Rosemary Radley, in her published memories, also writes about the horrors and fear:

"War meant living with wailing sirens and the daily threat of bombs and doodlebugs...
The forbidding wail of the siren was always a dreaded sound: the signal to repair to the Morrison air raid shelter in the downstairs front room. A sigh of relief passed over everyone’s face when the All Clear went. Some people resorted to under the stairs, or down in the basement if they had one, for protection when the air raid siren went....
We had many air raids night and day. Apart from seeing a barrage balloon being raised skyward we never knew when — until the air raid siren sounded. One night we were woken up by the siren’s ever-ominous wail in that awful “minor key” to which we became accustomed. Ascending and descending, ascending and descending, on and on it went warning of imminent bombardment. Everyone was immediately filled with urgency and foreboding. Out of bed and down the stairs, gripped with fear, we huddled together in the Morrison shelter helplessly clutching our gas masks...

A doodlebug droned above, a recognisable deep chugging noise. Mummy assured me there was no need to worry so long as we could hear the drone: the time to fear was when or if the droning stopped! That meant the bomb’s engine had cut out whereupon the bomb would fall on whatever happened to be below. We could only wait and go on waiting, hoping for the best. Silence can be beautiful or it can be ominous. The silence of waiting for the doodlebug either to cut out and fall, or continue droning and pass over was an uneasy moment. Was this, perhaps, the one to fall on us! Who could tell until the waning of the drone meant the bomb had passed. Not us this time! It was with mixed emotions that we heard its horrendous impact with earth elsewhere. From the sound of the bang the doodlebug must have fallen quite close by....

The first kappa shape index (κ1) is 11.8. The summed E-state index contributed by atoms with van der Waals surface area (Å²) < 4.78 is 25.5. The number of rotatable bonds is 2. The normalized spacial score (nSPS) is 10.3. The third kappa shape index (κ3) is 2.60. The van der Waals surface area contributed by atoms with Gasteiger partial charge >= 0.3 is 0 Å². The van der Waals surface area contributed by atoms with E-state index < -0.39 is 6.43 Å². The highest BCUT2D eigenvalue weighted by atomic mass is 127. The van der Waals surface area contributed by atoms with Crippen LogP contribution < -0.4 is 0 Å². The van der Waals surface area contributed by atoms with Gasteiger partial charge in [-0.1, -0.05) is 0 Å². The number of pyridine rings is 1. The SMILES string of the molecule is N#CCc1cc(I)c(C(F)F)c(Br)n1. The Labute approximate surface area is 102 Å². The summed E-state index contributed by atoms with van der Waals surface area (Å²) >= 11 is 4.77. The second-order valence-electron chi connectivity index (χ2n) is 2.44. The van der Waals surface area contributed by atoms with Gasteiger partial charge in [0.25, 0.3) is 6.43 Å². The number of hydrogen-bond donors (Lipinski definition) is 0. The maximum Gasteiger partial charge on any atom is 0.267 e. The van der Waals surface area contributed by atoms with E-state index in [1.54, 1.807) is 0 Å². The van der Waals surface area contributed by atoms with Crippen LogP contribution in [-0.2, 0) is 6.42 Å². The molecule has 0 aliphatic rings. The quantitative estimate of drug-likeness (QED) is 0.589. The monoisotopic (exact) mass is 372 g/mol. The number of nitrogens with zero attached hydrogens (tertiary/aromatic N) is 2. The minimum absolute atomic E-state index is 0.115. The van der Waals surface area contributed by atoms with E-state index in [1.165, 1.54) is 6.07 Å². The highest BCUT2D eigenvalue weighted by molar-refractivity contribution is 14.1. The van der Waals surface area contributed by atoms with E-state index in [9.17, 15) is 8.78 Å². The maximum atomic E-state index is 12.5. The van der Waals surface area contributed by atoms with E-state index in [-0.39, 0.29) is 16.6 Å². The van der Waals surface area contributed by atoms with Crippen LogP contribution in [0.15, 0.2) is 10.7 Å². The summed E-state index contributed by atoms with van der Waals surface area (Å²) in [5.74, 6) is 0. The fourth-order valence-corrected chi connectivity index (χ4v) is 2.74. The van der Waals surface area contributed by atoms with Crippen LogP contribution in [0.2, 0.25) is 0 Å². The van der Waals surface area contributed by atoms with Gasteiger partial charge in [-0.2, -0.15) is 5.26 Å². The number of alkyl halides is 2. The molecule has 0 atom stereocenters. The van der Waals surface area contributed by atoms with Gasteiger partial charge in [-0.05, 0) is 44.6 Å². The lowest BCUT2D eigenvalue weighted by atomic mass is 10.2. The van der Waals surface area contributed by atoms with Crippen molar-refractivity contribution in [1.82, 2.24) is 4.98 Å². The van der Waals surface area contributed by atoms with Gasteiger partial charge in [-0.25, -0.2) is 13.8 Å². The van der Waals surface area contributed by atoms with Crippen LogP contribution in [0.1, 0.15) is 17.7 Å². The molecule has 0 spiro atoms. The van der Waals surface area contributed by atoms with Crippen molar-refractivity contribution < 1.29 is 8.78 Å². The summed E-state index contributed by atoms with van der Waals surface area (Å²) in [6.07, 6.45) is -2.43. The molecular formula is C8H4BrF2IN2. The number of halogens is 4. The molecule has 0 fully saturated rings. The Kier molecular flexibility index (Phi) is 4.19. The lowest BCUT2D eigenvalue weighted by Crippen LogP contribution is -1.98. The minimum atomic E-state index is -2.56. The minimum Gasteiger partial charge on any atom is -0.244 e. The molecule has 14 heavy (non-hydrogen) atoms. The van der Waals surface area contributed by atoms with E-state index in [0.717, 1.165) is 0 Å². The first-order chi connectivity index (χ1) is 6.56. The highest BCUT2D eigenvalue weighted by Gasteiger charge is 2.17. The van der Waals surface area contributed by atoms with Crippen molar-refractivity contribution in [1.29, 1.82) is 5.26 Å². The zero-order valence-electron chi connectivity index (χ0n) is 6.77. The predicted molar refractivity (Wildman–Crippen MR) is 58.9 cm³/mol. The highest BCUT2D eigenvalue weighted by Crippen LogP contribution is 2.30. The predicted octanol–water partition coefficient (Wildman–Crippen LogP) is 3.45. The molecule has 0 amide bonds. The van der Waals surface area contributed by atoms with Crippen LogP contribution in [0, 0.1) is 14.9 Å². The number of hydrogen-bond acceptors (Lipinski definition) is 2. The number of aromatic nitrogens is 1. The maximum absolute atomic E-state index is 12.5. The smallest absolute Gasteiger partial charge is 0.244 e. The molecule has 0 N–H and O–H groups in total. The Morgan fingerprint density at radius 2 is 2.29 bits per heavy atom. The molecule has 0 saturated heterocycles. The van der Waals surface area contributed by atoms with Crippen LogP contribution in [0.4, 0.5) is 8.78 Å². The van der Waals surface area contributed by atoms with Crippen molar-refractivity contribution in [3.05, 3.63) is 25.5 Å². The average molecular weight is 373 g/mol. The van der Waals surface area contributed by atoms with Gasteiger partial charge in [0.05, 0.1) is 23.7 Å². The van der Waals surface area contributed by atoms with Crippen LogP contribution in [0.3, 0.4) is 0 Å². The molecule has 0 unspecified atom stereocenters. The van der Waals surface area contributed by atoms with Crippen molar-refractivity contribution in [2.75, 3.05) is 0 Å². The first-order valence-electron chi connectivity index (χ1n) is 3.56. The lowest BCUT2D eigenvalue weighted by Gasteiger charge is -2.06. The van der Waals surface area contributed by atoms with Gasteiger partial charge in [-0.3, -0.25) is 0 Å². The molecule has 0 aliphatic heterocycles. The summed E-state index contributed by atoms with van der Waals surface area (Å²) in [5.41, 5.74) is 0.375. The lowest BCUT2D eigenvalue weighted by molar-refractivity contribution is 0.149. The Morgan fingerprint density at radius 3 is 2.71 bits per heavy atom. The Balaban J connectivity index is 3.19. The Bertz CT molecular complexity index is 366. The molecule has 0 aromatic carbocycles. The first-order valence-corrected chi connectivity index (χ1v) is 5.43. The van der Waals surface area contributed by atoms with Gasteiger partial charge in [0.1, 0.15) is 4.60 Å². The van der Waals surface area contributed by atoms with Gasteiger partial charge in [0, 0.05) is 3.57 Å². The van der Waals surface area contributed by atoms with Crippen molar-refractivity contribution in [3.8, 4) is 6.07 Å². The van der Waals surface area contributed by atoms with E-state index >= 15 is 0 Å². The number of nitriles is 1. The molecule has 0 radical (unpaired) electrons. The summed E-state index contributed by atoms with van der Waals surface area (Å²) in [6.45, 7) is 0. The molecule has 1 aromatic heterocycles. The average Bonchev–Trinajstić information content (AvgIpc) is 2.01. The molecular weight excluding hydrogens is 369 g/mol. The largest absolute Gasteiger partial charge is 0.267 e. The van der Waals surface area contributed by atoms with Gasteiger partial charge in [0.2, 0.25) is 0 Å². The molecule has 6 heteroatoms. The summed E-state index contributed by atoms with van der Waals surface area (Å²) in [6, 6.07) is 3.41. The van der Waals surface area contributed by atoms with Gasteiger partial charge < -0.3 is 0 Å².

What relief to hear the high-pitched note of the “All Clear” sounding out through the still, dark night. Normal life resumed, if anything during the War could be described as normal! Normal to me." Rosemary Radley WW2 People's War

I think of my friends in Yemen and other wartorn countries. We have never met in person. But now, with the internet, all war is personal and we do not need to meet people in person to feel close to them.

Moreover, talking with my friends living in war zones has also made me think more about what my dad and Nana went through, and also the impact that their experiences had on me as a young person, though I was born on 2nd September 1961, exactly 16 years after the end of the war.

I live in hope that, with the increasing number of global friendships, the world will soon wake up to the real horrors of war. Children will no longer grow up feeling that war is 'normal' and we can begin the generations of healing which are so desperately needed.

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Extracts republished under 'fair dealing' terms.

WW2 People's War is an online archive of wartime memories contributed by members of the public and gathered by the BBC. The archive can be found at bbc.co.uk/ww2peopleswar

Also Read: Generations at War - When Will the Healing Begin?